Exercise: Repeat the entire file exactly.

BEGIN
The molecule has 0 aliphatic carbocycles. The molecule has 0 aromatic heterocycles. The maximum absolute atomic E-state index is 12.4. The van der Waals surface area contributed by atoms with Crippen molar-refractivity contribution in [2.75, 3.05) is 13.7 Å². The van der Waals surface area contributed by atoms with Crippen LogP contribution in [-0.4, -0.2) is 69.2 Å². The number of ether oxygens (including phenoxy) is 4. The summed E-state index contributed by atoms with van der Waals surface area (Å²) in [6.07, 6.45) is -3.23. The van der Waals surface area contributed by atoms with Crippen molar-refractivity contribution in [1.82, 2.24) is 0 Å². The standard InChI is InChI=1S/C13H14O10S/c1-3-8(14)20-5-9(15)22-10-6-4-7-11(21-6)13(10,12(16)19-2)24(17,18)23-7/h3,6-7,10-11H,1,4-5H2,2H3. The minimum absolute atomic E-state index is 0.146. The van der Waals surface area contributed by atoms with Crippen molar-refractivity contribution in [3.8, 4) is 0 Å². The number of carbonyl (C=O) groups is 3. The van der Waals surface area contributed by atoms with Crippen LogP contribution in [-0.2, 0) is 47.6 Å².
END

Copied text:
The molecule has 0 aliphatic carbocycles. The molecule has 0 aromatic heterocycles. The maximum absolute atomic E-state index is 12.4. The van der Waals surface area contributed by atoms with Crippen molar-refractivity contribution in [2.75, 3.05) is 13.7 Å². The van der Waals surface area contributed by atoms with Crippen LogP contribution in [-0.4, -0.2) is 69.2 Å². The number of ether oxygens (including phenoxy) is 4. The summed E-state index contributed by atoms with van der Waals surface area (Å²) in [6.07, 6.45) is -3.23. The van der Waals surface area contributed by atoms with Crippen molar-refractivity contribution in [1.82, 2.24) is 0 Å². The standard InChI is InChI=1S/C13H14O10S/c1-3-8(14)20-5-9(15)22-10-6-4-7-11(21-6)13(10,12(16)19-2)24(17,18)23-7/h3,6-7,10-11H,1,4-5H2,2H3. The minimum absolute atomic E-state index is 0.146. The van der Waals surface area contributed by atoms with Crippen molar-refractivity contribution in [3.8, 4) is 0 Å². The number of carbonyl (C=O) groups is 3. The van der Waals surface area contributed by atoms with Crippen LogP contribution in [-0.2, 0) is 47.6 Å².